I celebrated Earth Day by taking a nice walk through my neighborhood, down to 233rd St, the northern edge of Woodlawn Cemetery, which is a beautiful green space in a surprisingly green section of New York City. My neighborhood, which straddles the Yonkers/Bronx border, is home to many trees, as a perusal of this lovely NYC tree map (warning: TIME SINK!!!) will confirm.
Meanwhile, in another Outer Borough, an intrepid environmentalist, a clean-water advocate, swam in the most polluted body of water in the United States. The Gowanus section of Brooklyn is near and dear to my heart, being the location of the beautiful Bell House. I am no stranger to the canal, if I arrive in Gowanus early on Secret Science Club lecture nights, I will sometimes walk up 3rd Avenue to take in the forlorn beauty of the polluted waterway. My friend Margaret told me about the canoe trips sponsored by the Gowanus Dredgers, but I haven't had the time to sign up for a paddle.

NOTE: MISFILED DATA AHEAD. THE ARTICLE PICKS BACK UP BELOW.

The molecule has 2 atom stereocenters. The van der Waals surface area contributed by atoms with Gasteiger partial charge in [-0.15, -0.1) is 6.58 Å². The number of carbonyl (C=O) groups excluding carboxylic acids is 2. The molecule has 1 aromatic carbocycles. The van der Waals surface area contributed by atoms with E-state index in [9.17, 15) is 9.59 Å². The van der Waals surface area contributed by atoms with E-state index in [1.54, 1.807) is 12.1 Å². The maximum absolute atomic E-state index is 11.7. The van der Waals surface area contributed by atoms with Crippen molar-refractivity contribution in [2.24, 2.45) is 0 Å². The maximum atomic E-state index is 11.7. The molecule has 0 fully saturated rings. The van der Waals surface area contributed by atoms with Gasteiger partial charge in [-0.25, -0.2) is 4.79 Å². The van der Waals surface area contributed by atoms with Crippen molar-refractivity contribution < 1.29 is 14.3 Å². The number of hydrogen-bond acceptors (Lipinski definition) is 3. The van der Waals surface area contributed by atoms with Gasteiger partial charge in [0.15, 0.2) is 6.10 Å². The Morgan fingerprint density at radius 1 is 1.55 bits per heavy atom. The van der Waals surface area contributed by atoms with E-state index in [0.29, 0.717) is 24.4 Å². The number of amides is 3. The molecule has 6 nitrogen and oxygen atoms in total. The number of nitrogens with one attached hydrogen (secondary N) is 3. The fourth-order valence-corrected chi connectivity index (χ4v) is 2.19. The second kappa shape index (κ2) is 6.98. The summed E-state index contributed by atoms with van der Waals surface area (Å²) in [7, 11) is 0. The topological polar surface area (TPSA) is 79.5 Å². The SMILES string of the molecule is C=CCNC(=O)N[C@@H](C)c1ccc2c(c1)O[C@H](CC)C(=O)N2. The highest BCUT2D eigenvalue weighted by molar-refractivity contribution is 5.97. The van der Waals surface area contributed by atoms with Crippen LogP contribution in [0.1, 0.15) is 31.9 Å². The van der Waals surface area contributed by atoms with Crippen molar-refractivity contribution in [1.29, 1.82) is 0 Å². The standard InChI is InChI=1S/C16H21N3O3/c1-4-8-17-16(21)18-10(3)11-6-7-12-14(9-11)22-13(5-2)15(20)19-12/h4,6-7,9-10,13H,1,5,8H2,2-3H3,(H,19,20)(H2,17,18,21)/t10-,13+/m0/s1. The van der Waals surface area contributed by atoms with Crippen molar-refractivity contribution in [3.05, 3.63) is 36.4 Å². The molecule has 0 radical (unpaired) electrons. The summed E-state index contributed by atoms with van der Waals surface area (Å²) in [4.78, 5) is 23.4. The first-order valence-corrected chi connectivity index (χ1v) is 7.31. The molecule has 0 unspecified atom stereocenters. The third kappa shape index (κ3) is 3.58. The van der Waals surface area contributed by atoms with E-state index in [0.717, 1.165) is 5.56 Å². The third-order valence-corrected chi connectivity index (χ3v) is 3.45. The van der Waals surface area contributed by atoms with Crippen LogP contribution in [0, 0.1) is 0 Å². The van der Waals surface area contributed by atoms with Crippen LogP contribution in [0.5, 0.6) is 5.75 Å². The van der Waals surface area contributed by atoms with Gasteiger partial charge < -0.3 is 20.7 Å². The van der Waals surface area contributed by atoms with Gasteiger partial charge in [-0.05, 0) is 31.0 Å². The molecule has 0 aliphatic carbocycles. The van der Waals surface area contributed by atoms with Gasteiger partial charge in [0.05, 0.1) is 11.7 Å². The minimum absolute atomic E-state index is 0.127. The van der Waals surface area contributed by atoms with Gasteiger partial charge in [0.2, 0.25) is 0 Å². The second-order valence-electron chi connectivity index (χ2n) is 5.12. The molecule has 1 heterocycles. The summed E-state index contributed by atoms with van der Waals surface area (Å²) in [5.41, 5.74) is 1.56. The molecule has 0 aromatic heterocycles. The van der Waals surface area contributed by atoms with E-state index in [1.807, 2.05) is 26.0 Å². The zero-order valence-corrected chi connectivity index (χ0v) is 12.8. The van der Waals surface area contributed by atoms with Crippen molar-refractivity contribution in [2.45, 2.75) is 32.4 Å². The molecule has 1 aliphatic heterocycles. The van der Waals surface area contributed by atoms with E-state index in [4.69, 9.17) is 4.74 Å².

At any rate, the intrepid Christopher Swain swam the Gowanus Canal, but cut his swim short due to impending thunderstorms. At the end of his swim, he rated the water quality: "It tasted like mud and poop."
I'm sure it tasted like victory.
Mr Swain's stalwart stunt did bring a lot of media attention to the waterway. His closing statement was a wonderful example of idealism: “We deserve a Gowanus Canal that’s a jewel, that’s a diamond, that sparkles in the sun.” As someone who has gazed over its waters, I agree with him one hundred percent.